ATLANTA - The Department of Homeland Security announced Monday the arrests of 680 people in a nationwide immigration enforcement effort.
"Last week, U.S. Immigration and Customs Enforcement (ICE) launched a series of targeted enforcement operations across the country," Homeland Security Secretary John Kelly, said in a statement. "These operations targeted public safety threats, such as convicted criminal aliens and gang members, as well as individuals who have violated our nation’s immigration laws, including those who illegally re-entered the country after being removed and immigration fugitives ordered removed by federal immigration judges."
Of the people arrested, an estimated 75 percent were "criminal aliens," according to the agency, convicted of crimes including DUI and murder. Data on the other 25 percent was not made available.
"It creates a lot of fear in the community. People are concerned about going to the store, going to pick their children up at school. People are concerned that their families will be broken up," said Atlanta immigration attorney Sarah Owings, who also serves as Chair of the Georgia and Alabama branch of the American Immigration Lawyers Association.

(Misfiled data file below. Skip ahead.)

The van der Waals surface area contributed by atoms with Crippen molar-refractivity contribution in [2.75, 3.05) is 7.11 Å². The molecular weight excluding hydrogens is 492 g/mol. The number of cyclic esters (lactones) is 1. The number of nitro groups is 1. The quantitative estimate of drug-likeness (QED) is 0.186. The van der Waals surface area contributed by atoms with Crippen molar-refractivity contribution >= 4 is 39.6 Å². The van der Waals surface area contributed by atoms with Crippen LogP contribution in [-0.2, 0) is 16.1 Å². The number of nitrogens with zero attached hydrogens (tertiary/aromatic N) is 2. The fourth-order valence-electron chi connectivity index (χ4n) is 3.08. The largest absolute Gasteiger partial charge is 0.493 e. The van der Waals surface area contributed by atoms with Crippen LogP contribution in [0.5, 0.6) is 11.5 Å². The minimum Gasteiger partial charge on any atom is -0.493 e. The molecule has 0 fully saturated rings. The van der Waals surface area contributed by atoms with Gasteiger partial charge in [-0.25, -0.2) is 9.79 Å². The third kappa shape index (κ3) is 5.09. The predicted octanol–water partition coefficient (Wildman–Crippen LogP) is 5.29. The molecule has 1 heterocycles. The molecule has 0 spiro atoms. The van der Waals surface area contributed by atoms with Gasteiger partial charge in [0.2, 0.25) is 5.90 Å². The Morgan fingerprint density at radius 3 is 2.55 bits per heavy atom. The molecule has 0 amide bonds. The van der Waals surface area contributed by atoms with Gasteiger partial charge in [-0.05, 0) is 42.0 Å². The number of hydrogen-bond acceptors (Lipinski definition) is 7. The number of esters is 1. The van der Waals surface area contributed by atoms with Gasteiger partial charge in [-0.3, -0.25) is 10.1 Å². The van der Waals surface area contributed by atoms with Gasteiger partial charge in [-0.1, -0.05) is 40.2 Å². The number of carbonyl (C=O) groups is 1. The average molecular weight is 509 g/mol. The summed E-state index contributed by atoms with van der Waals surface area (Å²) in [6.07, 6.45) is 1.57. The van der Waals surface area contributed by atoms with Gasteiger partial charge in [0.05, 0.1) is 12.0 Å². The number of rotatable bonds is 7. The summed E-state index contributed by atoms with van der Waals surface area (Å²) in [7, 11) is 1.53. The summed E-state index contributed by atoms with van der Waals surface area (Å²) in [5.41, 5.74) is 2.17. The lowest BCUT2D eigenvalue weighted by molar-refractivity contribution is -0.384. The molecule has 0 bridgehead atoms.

The enforcement activities have sparked protests in many parts of the country, but ICE officials said Monday that the agency has conducted similar national efforts since 2011.
Owings, however, said last week's immigration raids were different that those executed under the Obama Administration.
"The priorities were narrow under Obama because he wanted to direct resources especially to making sure our community was safe, that the terrorists were not on the streets, aggravated felons were not on the streets, people who were convicted of DUIs and in undocumented status or you know, had serious misdemeanors," said Owings. "People like that were considered a priority under Obama and they were taking enforcement actions against people that were included in that group. However, what we're seeing right now is a lot of collateral consequences."
According to ICE, officers working out of the Atlanta office arrested 190 unlawfully present aliens, with 87 of those in Georgia. Of the 190 people arrested, 127 had previous criminal convictions. 27 more had returned to the U.S. after previously being deported and 17 were issued final orders of removal by a federal immigration judge. ICE did not offer information about the remaining 17.
"As an American citizen, I would much rather the government go after the big fish than the little fish," said Owings.